Reviewer/s
Bowles, P. & Tolley, K.

Contributor/s

Justification
Listed as Vulnerable as the species has an extent of occurrence of 16,649 km in a region of southwestern Madagascar where its habitat continues to decline due to agricultural expansion and logging, and it is thought to occur as a severely fragmented population.

History
  • 1996
    Vulnerable (VU)
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The IUCN Red List of Threatened Species (1996) classified Furcifer labordi as Vulnerable.

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Status

Classified as Vulnerable on the IUCN Red List (1), and listed on Appendix II of CITES (3).
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Population

Population
In dry spiny forest habitats in south-western Madagascar this species occurs in population densities of 30.8 ha per ha (Karsten et al. 2009) whilst in the dry deciduous forests of the Menabe region in western Madagascar, it occurred at lower densities of 7.2 per ha (Randrianantoandro et al. 2010). In the southwest, the entire population of this species survives as eggs during the austral winter (Karsten et al. 2008) but it is not clear what life history is used by the populations further north, in less harsh environmental conditions. The patchy distribution of, and the severe human pressures placed on, remaining suitable habitat within this species' range suggest the population is both declining and severely fragmented.

Population Trend
Decreasing
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Threats

Major Threats

The forests in Madagascar's southwest are under high pressure from expanding rural and urban populations, and underwent some of the largest declines in forest cover between 1990 and 2000 in the whole of the island (Harper et al. 2007). The main threats to Laborde's Chameleon in this region are the conversion of native forest vegetation into charcoal and forest clearance for agriculture (Seddon et al. 2000, Andriamandimbiarisoa 2007). Similarly, the forests in western Madagascar are threatened by charcoal production and slash and burn clearance for subsistence agriculture, as well as timber harvesting (Smith et al. 1997, Ganzhorn et al. 2001, Young et al. 2008).There is no evidence that commercial collection currently poses a threat to this lizard.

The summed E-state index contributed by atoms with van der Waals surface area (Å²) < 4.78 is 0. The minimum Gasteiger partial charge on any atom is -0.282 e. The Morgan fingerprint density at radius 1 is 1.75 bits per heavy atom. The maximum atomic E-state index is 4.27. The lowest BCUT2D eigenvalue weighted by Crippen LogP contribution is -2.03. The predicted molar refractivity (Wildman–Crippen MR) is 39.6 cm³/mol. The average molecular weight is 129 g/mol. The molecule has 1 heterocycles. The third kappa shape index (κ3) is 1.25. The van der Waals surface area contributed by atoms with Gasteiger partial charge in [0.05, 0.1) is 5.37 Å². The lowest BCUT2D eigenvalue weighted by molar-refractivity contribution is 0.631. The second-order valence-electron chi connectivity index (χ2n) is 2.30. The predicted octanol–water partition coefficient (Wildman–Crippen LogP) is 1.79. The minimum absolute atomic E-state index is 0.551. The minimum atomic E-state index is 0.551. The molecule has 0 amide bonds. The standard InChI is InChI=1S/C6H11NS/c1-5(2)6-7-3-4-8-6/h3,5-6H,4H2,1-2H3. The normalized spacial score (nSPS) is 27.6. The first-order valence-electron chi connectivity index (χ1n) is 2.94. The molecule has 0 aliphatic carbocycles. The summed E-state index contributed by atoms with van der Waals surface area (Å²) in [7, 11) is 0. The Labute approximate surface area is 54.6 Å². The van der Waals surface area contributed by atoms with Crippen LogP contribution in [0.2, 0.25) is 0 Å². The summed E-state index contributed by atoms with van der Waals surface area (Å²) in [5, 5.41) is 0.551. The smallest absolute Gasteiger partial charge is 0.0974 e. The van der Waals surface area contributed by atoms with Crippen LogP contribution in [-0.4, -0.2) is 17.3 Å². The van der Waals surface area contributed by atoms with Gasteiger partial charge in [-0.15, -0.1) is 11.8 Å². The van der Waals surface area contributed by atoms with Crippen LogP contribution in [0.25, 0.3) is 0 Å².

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The primary threat to this species is the destruction, fragmentation, and degradation of the deciduous and spiny forests that it inhabits. Furcifer labordi may be particularly vulnerable because of its unusual annual life history: substantial mortality prior to reproduction could cause drastic population declines in a single generation. Karsten et al. (2009a) recommend protecting areas in the Ranobe region and north of the Fiherenana River in the Belalanda region to help conserve important populations of this species and the closely related and even rarer F. antimena (Karsten et al. 2009a).

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Like other chameleons of Madagascar, Labord's chameleon is likely to be facing two significant threats. Firstly, it may be impacted by exploitation for the wildlife trade, although this species is not one of the chameleon species that dominates Madagascar's chameleon trade (7). Secondly, it may be affected by the habitat degradation that is taking place over much of Madagascar. It is estimated that only 17 percent of the original vegetation of Madagascar remains, with agriculture, mining, and logging being among the main causes of habitat loss (8).
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Management

Conservation Actions

Conservation Actions